This was posted on Bruinzone, and I thought I'd forward it to all the BN folks, as it's an excellent insight into Coach Howland.
What stands out to me is Ben Howland's candor. He really is excellent with the media and with other outlets. It bothers me that, in addition to being a control freak, other slanderous attacks against him include him being mean/etc. I cannot remember a coach ever being a "nice" guy. That's what assistant coaches are for. The point remains that Howland obviously cares about his players, past and present.
Moving on to building a team, he mentions support of the Administration, including the ability to hire additional coaches that UCLA had never had before.
Whom you work for is particularly critical, said the coach, who said he was “very blessed” to have Athletic Director Dan Guerrero as a boss. When Howland arrived at UCLA in 2003, he received Guerrero’s blessing to hire an academic counselor for both the men’s and women’s basketball programs, a video coordinator and a strength/conditioning coach, none of which UCLA previously had.
As mentioned many times, this sort of support should have been there from day one, but the fact that Ben was allowed to do that is crucial. Game-tape review became one of the major reasons our team was so well prepared heading into the three final fours. I remember us even having tape on Belmont! It's very useful and for a detail-oriented coach like Ben, it's invaluable.
He also mentions how difficult it is to recruit in this climate.
Third — to no one’s great surprise — Howland mentioned that talent is extremely important. He drew laughs when he said that he is a much better coach when he has good talent. “At our level, recruiting is everything,” he said. “The greatest thing about the job when Coach Wooden was here was that players stayed for four years. Kareem Abdul-Jabbar and Bill Walton were here for four years. That would never happen today. It’s just impossible.” To compensate, Howland said he finds himself recruiting more and more players in case some of them decide to leave early. Making the task even more difficult is finding players who are coachable, willing to work hard, and able to handle the academic rigors of UCLA.
I think too many UCLA fans regarding basketball recruiting like football recruiting, saying we need to lock up every talent possible at every position to be competitive. This is just no the case. One recruit can have a major impact on a program, as I believe Josh Smith is doing right now. He's allowing us to move Reeves to his natural 4 position, and allowing Brendan Lane to come off the bench instead of playing the four, or having an inexperienced Stover start at center, which might be tough. Smith is a program-changer, though not on the level that KLove, RW, DC, and AA were.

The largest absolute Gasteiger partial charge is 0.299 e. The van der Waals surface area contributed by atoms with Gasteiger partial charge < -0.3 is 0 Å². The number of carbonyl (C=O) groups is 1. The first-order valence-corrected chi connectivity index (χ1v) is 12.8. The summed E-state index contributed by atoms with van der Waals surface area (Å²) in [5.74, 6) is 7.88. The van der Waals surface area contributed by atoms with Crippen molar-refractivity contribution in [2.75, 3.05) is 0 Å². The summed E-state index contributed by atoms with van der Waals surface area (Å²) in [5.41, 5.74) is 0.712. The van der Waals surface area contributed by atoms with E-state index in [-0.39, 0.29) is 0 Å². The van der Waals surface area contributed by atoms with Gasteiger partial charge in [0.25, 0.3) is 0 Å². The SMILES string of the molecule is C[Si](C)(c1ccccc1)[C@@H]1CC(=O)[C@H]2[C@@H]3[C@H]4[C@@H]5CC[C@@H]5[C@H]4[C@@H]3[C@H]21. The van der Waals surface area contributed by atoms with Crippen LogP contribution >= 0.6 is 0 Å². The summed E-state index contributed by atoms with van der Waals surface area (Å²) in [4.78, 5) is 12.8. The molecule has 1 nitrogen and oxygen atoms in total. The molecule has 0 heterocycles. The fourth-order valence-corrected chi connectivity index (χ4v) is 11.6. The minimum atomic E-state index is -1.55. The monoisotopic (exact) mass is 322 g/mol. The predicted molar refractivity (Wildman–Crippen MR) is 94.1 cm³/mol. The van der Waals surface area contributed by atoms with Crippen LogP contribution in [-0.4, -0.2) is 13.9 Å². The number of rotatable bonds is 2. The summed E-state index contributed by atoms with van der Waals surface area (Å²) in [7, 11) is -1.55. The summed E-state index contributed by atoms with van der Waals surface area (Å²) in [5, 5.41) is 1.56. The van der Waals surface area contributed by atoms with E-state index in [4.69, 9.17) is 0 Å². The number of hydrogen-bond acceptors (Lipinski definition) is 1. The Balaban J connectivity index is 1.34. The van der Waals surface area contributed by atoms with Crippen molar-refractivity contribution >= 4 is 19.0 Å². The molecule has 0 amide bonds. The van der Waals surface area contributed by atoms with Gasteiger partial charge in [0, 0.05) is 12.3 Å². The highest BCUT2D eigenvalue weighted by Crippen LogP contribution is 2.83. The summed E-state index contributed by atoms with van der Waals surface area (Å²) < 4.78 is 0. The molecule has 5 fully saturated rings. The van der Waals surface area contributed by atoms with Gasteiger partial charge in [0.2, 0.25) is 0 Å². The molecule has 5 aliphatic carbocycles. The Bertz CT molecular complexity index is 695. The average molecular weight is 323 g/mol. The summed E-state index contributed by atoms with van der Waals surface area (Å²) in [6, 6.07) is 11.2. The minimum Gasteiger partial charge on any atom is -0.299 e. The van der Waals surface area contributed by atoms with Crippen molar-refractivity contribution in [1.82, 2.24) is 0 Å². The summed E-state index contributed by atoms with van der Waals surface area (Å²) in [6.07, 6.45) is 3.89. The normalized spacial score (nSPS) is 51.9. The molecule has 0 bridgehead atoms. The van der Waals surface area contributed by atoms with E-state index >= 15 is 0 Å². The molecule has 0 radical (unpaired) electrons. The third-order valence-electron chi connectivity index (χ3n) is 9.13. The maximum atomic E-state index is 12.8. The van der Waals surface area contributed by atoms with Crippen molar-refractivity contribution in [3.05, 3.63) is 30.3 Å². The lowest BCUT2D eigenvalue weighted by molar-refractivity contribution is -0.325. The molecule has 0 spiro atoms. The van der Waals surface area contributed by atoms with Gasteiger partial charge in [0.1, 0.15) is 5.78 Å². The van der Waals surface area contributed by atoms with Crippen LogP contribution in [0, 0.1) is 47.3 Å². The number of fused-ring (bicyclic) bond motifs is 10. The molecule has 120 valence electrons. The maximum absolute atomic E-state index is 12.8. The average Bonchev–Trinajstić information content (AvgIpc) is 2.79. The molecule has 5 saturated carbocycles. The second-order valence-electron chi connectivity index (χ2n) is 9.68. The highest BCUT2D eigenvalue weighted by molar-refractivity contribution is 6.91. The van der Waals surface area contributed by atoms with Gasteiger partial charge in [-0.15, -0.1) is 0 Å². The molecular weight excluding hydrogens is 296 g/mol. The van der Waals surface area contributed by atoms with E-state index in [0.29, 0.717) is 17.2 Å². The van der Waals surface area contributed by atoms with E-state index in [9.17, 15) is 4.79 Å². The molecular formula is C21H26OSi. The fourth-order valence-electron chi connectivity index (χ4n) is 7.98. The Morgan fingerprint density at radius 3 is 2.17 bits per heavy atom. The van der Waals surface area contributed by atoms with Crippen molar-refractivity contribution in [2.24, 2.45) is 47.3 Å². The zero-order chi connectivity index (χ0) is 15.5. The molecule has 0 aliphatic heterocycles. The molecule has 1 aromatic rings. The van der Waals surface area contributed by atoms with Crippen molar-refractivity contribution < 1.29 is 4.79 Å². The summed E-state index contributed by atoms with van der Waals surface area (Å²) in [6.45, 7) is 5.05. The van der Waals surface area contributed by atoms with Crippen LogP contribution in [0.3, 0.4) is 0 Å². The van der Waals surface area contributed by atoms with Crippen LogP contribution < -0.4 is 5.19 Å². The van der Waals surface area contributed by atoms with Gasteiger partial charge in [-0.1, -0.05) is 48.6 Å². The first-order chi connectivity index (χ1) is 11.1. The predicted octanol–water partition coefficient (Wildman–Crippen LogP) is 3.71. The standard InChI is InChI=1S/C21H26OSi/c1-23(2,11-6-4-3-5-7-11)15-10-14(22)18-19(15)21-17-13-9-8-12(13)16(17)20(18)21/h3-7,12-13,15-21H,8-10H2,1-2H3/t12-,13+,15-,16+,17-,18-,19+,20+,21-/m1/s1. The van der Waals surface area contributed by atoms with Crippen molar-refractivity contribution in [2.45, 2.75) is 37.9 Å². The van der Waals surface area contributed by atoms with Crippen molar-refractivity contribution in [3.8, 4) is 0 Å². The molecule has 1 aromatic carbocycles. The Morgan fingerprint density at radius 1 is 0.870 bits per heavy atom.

Finally, and most glaring to me, he mentions work ethic and competition. This is something I wish our football coaches appreciated more.
To improve the mental and physical toughness of their players, Howland and his staff make practices competitive. Every drill has a competition assigned to it, and there is always a winner and a loser. The coaches keep stats so that if a player wonders why he’s not playing more, they have something to back up their decision. “Like the day before yesterday, our three leading rebounders in practice were Tyler Honeycutt, Reeves Nelson and Malcolm Lee. Those happen to be our three best players. There’s a direct correlation, and I can point to it,” Howland said. “There’s always an accountability every day, in everything that you’re doing.”
This sort of thing is crucial to driving people to not only personal but competitive success. If you make practices the hardest competition that players will face, then a game will pale in comparison. This motivates athletes who want to be the best, want to play in the NBA. If they can't start, how will they get there? This is why BH is our coach. He is all about details and all about proving yourself. I wish he had used this more on Dragovic. However, this kind of approach is very telling as to where our success stems from.